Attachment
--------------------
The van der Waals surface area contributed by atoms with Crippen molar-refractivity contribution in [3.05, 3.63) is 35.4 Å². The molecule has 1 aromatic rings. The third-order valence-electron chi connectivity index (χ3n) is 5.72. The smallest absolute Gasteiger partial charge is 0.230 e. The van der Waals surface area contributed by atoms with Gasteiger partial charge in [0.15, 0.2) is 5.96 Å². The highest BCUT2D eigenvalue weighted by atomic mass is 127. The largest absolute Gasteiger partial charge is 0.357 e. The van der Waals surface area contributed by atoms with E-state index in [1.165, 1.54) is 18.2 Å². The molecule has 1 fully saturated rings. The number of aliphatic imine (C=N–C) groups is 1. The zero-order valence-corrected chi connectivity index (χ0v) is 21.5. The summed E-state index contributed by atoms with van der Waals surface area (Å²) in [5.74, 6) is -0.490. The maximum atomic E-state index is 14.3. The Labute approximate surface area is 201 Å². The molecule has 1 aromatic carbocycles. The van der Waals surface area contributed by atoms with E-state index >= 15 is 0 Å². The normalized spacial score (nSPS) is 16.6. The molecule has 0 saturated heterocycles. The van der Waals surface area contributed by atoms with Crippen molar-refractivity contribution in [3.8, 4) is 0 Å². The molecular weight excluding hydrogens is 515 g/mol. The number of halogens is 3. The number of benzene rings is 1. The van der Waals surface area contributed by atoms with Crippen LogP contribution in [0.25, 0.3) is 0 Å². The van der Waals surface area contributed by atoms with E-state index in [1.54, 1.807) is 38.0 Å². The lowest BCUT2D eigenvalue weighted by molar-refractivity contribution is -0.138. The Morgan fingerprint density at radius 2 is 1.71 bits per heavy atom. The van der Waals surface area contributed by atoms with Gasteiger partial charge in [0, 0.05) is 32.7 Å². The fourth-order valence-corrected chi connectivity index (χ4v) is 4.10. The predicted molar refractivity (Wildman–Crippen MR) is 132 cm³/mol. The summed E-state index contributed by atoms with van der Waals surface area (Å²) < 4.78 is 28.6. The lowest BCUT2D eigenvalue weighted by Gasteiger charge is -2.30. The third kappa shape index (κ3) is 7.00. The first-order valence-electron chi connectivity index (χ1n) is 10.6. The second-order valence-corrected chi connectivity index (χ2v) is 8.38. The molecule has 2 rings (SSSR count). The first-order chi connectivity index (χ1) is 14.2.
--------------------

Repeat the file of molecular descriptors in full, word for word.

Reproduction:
The van der Waals surface area contributed by atoms with Crippen molar-refractivity contribution in [3.05, 3.63) is 35.4 Å². The molecule has 1 aromatic rings. The third-order valence-electron chi connectivity index (χ3n) is 5.72. The smallest absolute Gasteiger partial charge is 0.230 e. The van der Waals surface area contributed by atoms with Gasteiger partial charge in [0.15, 0.2) is 5.96 Å². The highest BCUT2D eigenvalue weighted by atomic mass is 127. The largest absolute Gasteiger partial charge is 0.357 e. The van der Waals surface area contributed by atoms with E-state index in [1.165, 1.54) is 18.2 Å². The molecule has 1 fully saturated rings. The number of aliphatic imine (C=N–C) groups is 1. The zero-order valence-corrected chi connectivity index (χ0v) is 21.5. The summed E-state index contributed by atoms with van der Waals surface area (Å²) in [5.74, 6) is -0.490. The maximum atomic E-state index is 14.3. The Labute approximate surface area is 201 Å². The molecule has 1 aromatic carbocycles. The van der Waals surface area contributed by atoms with E-state index >= 15 is 0 Å². The normalized spacial score (nSPS) is 16.6. The molecule has 0 saturated heterocycles. The van der Waals surface area contributed by atoms with Crippen molar-refractivity contribution in [3.8, 4) is 0 Å². The molecular weight excluding hydrogens is 515 g/mol. The number of halogens is 3. The number of benzene rings is 1. The van der Waals surface area contributed by atoms with Crippen LogP contribution in [0.25, 0.3) is 0 Å². The van der Waals surface area contributed by atoms with E-state index in [1.54, 1.807) is 38.0 Å². The lowest BCUT2D eigenvalue weighted by molar-refractivity contribution is -0.138. The Morgan fingerprint density at radius 2 is 1.71 bits per heavy atom. The van der Waals surface area contributed by atoms with Gasteiger partial charge in [0, 0.05) is 32.7 Å². The fourth-order valence-corrected chi connectivity index (χ4v) is 4.10. The predicted molar refractivity (Wildman–Crippen MR) is 132 cm³/mol. The summed E-state index contributed by atoms with van der Waals surface area (Å²) < 4.78 is 28.6. The lowest BCUT2D eigenvalue weighted by Gasteiger charge is -2.30. The third kappa shape index (κ3) is 7.00. The first-order valence-electron chi connectivity index (χ1n) is 10.6. The second-order valence-corrected chi connectivity index (χ2v) is 8.38. The molecule has 2 rings (SSSR count). The first-order chi connectivity index (χ1) is 14.2.